An introduction to a classic fairy tale
A classic example of the fairy tale featuring ‘the animal as helper’, ‘Puss in Boots’ entered the canon of classic fairy tales when Charles Perrault included it (as ‘Le Chat Botté’) in his 1697 collection of fairy stories, although like many of the greatest fairy tales, an earlier version can be found in the 1634 Pentamerone, a collection of oral folk tales compiled by Giambattista Basile. How we should analyse ‘Puss in Boots’ has troubled authors, commentators, and illustrators over the years. George Cruikshank objected to ‘a system of imposture being rewarded by the greatest worldly advantages’. Before we look more closely at this aspect of the tale, here’s a brief summary of the ‘Puss in Boots’ tale:
A miller dies and leaves his three sons all he has: he leaves his mill to his eldest son, an ass to the middle son, and to the youngest son, he leaves his cat. The youngest son thinks he’s drawn the short straw with the cat, but the cat promises that if the son gets him some boots made, he will prove to be a worthy and helpful pet. Once the cat has some boots and a little bag he can wear, he goes off and hunts for rabbits. Having caught a rabbit, Puss in Boots takes it to the King, telling him that it’s a gift from the Lord Marquis of Carabas, the cat’s master. Read the rest of this entry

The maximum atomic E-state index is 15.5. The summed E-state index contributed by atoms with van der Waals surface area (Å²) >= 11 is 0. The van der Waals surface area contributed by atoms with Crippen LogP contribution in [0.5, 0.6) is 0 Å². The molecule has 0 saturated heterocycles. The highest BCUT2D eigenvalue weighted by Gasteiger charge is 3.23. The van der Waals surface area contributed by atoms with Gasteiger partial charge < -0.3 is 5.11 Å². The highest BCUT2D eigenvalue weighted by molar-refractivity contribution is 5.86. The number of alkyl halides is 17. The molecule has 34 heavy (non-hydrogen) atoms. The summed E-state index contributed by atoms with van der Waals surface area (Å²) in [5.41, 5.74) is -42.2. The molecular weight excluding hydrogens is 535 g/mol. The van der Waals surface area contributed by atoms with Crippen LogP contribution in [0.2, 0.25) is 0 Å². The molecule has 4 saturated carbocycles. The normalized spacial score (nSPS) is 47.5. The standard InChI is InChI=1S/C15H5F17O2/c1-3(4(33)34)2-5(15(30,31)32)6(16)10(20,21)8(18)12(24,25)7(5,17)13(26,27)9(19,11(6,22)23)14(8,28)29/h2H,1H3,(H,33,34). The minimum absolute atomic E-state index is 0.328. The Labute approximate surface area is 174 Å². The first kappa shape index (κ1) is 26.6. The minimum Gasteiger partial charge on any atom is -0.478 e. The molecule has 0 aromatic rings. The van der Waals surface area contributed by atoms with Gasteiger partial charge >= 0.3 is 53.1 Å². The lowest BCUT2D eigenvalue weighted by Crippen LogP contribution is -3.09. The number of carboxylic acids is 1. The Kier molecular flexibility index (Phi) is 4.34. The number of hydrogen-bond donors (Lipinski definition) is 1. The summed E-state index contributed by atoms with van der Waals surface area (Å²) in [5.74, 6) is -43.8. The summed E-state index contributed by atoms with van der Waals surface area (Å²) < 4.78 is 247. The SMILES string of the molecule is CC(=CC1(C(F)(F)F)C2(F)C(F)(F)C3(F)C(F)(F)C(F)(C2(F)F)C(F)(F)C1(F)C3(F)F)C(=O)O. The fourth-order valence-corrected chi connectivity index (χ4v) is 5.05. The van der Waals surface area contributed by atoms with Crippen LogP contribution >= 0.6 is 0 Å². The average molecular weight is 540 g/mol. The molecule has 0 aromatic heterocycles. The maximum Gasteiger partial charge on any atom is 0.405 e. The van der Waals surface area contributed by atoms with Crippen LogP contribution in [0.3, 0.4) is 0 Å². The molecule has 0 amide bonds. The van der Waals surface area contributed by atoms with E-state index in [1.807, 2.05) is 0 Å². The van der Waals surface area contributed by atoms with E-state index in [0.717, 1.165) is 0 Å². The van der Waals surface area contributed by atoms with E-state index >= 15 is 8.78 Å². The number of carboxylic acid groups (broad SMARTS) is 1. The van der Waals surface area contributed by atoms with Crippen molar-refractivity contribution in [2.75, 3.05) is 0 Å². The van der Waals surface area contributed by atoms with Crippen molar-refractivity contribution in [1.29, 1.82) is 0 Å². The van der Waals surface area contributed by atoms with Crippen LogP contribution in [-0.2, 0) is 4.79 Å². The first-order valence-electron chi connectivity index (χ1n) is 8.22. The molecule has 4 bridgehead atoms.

A commentary on one of Hopkins’s ‘Terrible Sonnets’
‘No Worst, There Is None’ is one of a group of sonnets the poet Gerard Manley Hopkins (1844-89) wrote when he was suffering from depression in the 1880s, while living in Ireland. These are known as the ‘Terrible Sonnets’ because of the terrible fits of misery and despair which inspired them, and which they so brilliantly capture. Before we proceed to offer a few words of analysis of ‘No Worst, There Is None’, here’s a reminder of the poem.
No worst, there is none. Pitched past pitch of grief,
More pangs will, schooled at forepangs, wilder wring.
Comforter, where, where is your comforting?
Mary, mother of us, where is your relief?
My cries heave, herds-long; huddle in a main, a chief
Woe, wórld-sorrow; on an áge-old anvil wince and sing —
Then lull, then leave off. Fury had shrieked ‘No ling-
ering! Let me be fell: force I must be brief.’ Read the rest of this entry
A commentary on a classic Shakespeare sonnet
‘I grant thou wert not married to my Muse’ is the 82nd sonnet in Shakespeare’s sequence of 154 sonnets charting the romantic drama that’s played out between the poet, the Fair Youth, the Dark Lady, and the rival poet. In this poem, Shakespeare genteelly criticises his contemporaries who excessively praise beauty in their poems, arguing that when a poet is writing about the beauty of the Fair Youth, Shakespeare’s way – telling the truth and speaking plainly – is much more effective. Before we offer some words of analysis of Sonnet 82, here is the poem.
I grant thou wert not married to my Muse,
And therefore mayst without attaint o’erlook
The dedicated words which writers use
Of their fair subject, blessing every book.
Thou art as fair in knowledge as in hue,
Finding thy worth a limit past my praise;
And therefore art enforced to seek anew
Some fresher stamp of the time-bettering days. Read the rest of this entry